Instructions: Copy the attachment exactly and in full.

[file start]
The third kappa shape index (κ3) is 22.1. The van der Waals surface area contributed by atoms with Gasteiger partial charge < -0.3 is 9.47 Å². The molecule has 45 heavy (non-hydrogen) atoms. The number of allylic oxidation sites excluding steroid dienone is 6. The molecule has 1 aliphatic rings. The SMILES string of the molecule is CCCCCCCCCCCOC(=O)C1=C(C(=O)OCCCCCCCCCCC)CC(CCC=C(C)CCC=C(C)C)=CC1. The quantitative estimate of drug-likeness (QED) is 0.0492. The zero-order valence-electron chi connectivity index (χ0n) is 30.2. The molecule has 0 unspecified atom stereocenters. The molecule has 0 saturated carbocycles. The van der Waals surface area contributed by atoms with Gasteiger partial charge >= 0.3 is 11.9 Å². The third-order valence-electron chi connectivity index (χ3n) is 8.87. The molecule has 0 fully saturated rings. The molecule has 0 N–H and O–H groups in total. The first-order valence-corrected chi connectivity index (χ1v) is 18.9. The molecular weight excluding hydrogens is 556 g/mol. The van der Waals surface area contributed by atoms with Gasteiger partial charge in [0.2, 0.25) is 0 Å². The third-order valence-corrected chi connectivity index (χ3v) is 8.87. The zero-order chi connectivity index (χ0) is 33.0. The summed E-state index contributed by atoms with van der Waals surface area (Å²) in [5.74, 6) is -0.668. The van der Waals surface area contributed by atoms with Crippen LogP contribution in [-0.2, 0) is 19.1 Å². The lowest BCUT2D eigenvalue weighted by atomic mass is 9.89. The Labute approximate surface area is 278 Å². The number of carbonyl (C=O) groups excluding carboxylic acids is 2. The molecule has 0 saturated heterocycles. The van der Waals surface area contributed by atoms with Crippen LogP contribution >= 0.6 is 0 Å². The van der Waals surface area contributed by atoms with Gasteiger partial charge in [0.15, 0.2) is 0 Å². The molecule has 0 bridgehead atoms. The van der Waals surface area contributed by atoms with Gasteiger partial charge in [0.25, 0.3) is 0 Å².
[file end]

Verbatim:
The third kappa shape index (κ3) is 22.1. The van der Waals surface area contributed by atoms with Gasteiger partial charge < -0.3 is 9.47 Å². The molecule has 45 heavy (non-hydrogen) atoms. The number of allylic oxidation sites excluding steroid dienone is 6. The molecule has 1 aliphatic rings. The SMILES string of the molecule is CCCCCCCCCCCOC(=O)C1=C(C(=O)OCCCCCCCCCCC)CC(CCC=C(C)CCC=C(C)C)=CC1. The quantitative estimate of drug-likeness (QED) is 0.0492. The zero-order valence-electron chi connectivity index (χ0n) is 30.2. The molecule has 0 unspecified atom stereocenters. The molecule has 0 saturated carbocycles. The van der Waals surface area contributed by atoms with Gasteiger partial charge >= 0.3 is 11.9 Å². The third-order valence-electron chi connectivity index (χ3n) is 8.87. The molecule has 0 fully saturated rings. The molecule has 0 N–H and O–H groups in total. The first-order valence-corrected chi connectivity index (χ1v) is 18.9. The molecular weight excluding hydrogens is 556 g/mol. The van der Waals surface area contributed by atoms with Gasteiger partial charge in [0.2, 0.25) is 0 Å². The third-order valence-corrected chi connectivity index (χ3v) is 8.87. The zero-order chi connectivity index (χ0) is 33.0. The summed E-state index contributed by atoms with van der Waals surface area (Å²) in [5.74, 6) is -0.668. The van der Waals surface area contributed by atoms with Crippen LogP contribution in [-0.2, 0) is 19.1 Å². The lowest BCUT2D eigenvalue weighted by atomic mass is 9.89. The Labute approximate surface area is 278 Å². The number of carbonyl (C=O) groups excluding carboxylic acids is 2. The molecule has 0 saturated heterocycles. The van der Waals surface area contributed by atoms with Crippen LogP contribution >= 0.6 is 0 Å². The van der Waals surface area contributed by atoms with Gasteiger partial charge in [0.15, 0.2) is 0 Å². The molecule has 0 bridgehead atoms. The van der Waals surface area contributed by atoms with Gasteiger partial charge in [0.25, 0.3) is 0 Å².